So, you see, Paul is telling us the only way we can be justified is through Christ, through Christ. This is why he asks us in verse 27, "Where is boasting then"? He says, "It's excluded". There's no place of boasting or for boasting. There's no place for pride when it comes to righteousness, because we realize that our righteousness doesn't come from us, but it comes from Jesus. And what sort of righteousness does Jesus gives us? He gives us absolute, complete, dare I say it, perfect righteousness. Now let's consider the story, very important story, of Abraham. So, we'll pick it up in the Word of God in Romans chapter 4. Paul wrote in Romans 4 in verse 2 that if Abraham was justified by works, then he'd have something to glory in, that is, glory in himself. That's what he said. But Paul tells us that the scriptures say that Abraham did what? Can you tell me? "Abraham believed God, and it was counted unto him for righteousness".
Romans 4 and verse 3. We read a little further on that the promise to Abraham that he should be the heir of the world wasn't made to him or his descendants through the law, "but through the righteousness of faith". Abraham was told he was going to have a son. The son would not only be his heir, but he would, in turn, have a son. And eventually the Messiah would come out of Abraham's line. Now when Abraham was told, this for the first time, hah. Well, okay, in fairness, when Abraham was told for the first time, he was not an especially old man. But time, as it does, if you're blessed, passed by, and when Abraham was 99 years old, actually, he wasn't even "Abraham"; he was still "Abram". When he was 99 years old, God appeared to him and told him that He would multiply Abram exceedingly. Abram fell on his face, an appropriate reaction, I think.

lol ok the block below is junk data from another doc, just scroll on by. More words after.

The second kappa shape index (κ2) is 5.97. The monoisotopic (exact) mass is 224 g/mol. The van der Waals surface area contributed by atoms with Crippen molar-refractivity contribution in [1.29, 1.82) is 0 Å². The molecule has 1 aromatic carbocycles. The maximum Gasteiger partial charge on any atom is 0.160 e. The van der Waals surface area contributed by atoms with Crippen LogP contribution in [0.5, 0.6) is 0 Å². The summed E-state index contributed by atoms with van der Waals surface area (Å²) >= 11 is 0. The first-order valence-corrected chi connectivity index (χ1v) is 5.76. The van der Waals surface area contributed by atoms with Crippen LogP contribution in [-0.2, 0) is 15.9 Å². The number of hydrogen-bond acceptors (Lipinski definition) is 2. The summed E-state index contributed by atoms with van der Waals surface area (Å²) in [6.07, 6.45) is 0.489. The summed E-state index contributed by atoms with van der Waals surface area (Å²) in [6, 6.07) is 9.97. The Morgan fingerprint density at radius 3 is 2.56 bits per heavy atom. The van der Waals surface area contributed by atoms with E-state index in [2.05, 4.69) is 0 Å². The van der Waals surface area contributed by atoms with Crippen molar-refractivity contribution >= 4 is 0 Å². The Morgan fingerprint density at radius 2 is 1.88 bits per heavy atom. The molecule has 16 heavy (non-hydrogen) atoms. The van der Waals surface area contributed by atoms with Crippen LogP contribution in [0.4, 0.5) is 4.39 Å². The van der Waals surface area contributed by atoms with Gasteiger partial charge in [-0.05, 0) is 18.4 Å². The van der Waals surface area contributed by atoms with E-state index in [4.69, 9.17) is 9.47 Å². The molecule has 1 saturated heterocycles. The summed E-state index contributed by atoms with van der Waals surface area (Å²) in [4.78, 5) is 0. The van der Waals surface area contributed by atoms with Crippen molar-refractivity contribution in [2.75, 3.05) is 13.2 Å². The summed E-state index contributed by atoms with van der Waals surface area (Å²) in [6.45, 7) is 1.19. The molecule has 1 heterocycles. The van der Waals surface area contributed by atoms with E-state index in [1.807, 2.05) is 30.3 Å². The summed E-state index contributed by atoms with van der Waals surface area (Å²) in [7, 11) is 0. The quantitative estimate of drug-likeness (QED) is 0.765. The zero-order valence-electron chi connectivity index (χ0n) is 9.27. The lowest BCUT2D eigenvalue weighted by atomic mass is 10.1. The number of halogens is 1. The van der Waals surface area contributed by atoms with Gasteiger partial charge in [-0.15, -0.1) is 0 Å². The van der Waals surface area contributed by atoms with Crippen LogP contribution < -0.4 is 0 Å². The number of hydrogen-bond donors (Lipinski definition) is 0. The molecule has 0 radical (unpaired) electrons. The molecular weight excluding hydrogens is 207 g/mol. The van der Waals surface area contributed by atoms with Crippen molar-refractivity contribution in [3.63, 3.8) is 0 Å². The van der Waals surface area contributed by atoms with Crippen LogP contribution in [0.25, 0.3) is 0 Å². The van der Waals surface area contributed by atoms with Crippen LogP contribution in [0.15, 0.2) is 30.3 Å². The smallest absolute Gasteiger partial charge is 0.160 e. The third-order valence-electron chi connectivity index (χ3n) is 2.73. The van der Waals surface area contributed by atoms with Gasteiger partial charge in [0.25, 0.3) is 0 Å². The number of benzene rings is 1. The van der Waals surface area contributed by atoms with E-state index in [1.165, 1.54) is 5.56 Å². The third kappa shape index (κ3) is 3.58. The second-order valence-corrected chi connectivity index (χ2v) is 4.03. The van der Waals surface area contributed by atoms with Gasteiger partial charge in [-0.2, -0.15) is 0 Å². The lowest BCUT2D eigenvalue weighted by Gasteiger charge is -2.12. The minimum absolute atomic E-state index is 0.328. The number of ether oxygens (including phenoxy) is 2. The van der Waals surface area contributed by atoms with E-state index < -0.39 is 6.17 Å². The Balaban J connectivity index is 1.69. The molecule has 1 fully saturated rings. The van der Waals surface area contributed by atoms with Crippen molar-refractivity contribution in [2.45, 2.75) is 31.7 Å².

God said to him in Genesis 17, verse 4, "You shall be a father of many nations". He said, "A father of many nations have I made thee". Thirteen years or so earlier, Abram's son Ishmael was born. Hagar, Abram's wife's servant, was the mother of that child. But now God says, "Hey, fella, you're going to be a daddy again". Abraham laughed about it. He said, "Shall a child be born unto him that's a hundred years old? And shall Sarah, that is ninety years old, bear"? God said, "It's gonna happen". And Abraham believed God. Back in chapter 15, it says that Abraham believed God, and it was counted to him for righteousness. Now in Romans 4 and verse 19, we read this: "And being not weak in faith, he considered not his own body now dead, when he was about a hundred years old, neither yet the deadness of Sara's womb". It goes on: "He staggered not at the promise of God through unbelief; but was strong in faith, giving glory to God".
And here's the key. Verse 21: "And being fully persuaded that, what He," God, "had promised, He," God, "was able also to perform". Abraham was convinced. "I believe with every fiber of my being. God can do what God said He would do, even if it is unlikely as a hundred-year-old man fathering a child and a 90-year-old woman giving birth". He believed the word of God. And that act was counted to him for righteousness. It was an act of faith. He received righteousness by faith. He was not declared to be a righteous man because of the things that he had done. He was made righteous by God because he believed and accepted by faith what God had said. We can put it this way: what accomplishes justification? Does justification come as the result of our good deeds or works?